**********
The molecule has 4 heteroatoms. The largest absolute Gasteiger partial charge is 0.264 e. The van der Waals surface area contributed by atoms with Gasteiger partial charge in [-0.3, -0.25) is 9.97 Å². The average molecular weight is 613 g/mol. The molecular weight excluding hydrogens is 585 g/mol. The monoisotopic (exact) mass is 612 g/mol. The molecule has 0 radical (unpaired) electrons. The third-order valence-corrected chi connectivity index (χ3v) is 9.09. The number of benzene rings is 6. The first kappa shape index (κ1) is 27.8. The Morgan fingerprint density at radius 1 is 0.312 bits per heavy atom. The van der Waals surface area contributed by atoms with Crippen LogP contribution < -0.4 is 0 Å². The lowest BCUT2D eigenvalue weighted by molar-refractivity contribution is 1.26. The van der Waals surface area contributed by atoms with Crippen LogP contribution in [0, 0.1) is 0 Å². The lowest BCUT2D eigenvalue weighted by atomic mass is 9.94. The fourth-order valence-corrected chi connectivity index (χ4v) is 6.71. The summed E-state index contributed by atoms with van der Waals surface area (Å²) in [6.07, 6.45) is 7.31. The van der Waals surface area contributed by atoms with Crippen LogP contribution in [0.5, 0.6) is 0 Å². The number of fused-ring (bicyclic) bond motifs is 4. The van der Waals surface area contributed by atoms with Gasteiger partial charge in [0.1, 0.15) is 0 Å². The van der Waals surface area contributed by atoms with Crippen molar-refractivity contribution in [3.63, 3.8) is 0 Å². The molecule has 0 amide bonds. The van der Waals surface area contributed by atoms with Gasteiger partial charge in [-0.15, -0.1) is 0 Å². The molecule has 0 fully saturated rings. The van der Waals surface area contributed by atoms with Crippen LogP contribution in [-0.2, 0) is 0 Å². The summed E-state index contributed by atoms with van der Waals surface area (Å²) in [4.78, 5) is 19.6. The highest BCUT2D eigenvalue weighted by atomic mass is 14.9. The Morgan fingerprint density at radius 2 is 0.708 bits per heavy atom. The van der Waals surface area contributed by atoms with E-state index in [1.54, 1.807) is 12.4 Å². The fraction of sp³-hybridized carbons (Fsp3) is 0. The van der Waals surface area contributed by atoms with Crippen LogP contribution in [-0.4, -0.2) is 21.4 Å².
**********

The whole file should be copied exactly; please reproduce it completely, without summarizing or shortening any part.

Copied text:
The molecule has 4 heteroatoms. The largest absolute Gasteiger partial charge is 0.264 e. The van der Waals surface area contributed by atoms with Gasteiger partial charge in [-0.3, -0.25) is 9.97 Å². The average molecular weight is 613 g/mol. The molecular weight excluding hydrogens is 585 g/mol. The monoisotopic (exact) mass is 612 g/mol. The molecule has 0 radical (unpaired) electrons. The third-order valence-corrected chi connectivity index (χ3v) is 9.09. The number of benzene rings is 6. The first kappa shape index (κ1) is 27.8. The Morgan fingerprint density at radius 1 is 0.312 bits per heavy atom. The van der Waals surface area contributed by atoms with Crippen LogP contribution < -0.4 is 0 Å². The lowest BCUT2D eigenvalue weighted by molar-refractivity contribution is 1.26. The van der Waals surface area contributed by atoms with Crippen LogP contribution in [0, 0.1) is 0 Å². The lowest BCUT2D eigenvalue weighted by atomic mass is 9.94. The fourth-order valence-corrected chi connectivity index (χ4v) is 6.71. The summed E-state index contributed by atoms with van der Waals surface area (Å²) in [6.07, 6.45) is 7.31. The van der Waals surface area contributed by atoms with Crippen LogP contribution in [0.5, 0.6) is 0 Å². The number of fused-ring (bicyclic) bond motifs is 4. The van der Waals surface area contributed by atoms with Gasteiger partial charge in [0.1, 0.15) is 0 Å². The van der Waals surface area contributed by atoms with Crippen molar-refractivity contribution in [3.63, 3.8) is 0 Å². The molecule has 0 amide bonds. The van der Waals surface area contributed by atoms with Gasteiger partial charge in [-0.15, -0.1) is 0 Å². The molecule has 0 fully saturated rings. The van der Waals surface area contributed by atoms with Crippen LogP contribution in [-0.2, 0) is 0 Å². The summed E-state index contributed by atoms with van der Waals surface area (Å²) in [4.78, 5) is 19.6. The highest BCUT2D eigenvalue weighted by atomic mass is 14.9. The Morgan fingerprint density at radius 2 is 0.708 bits per heavy atom. The van der Waals surface area contributed by atoms with E-state index in [1.54, 1.807) is 12.4 Å². The fraction of sp³-hybridized carbons (Fsp3) is 0. The van der Waals surface area contributed by atoms with Crippen LogP contribution in [-0.4, -0.2) is 21.4 Å².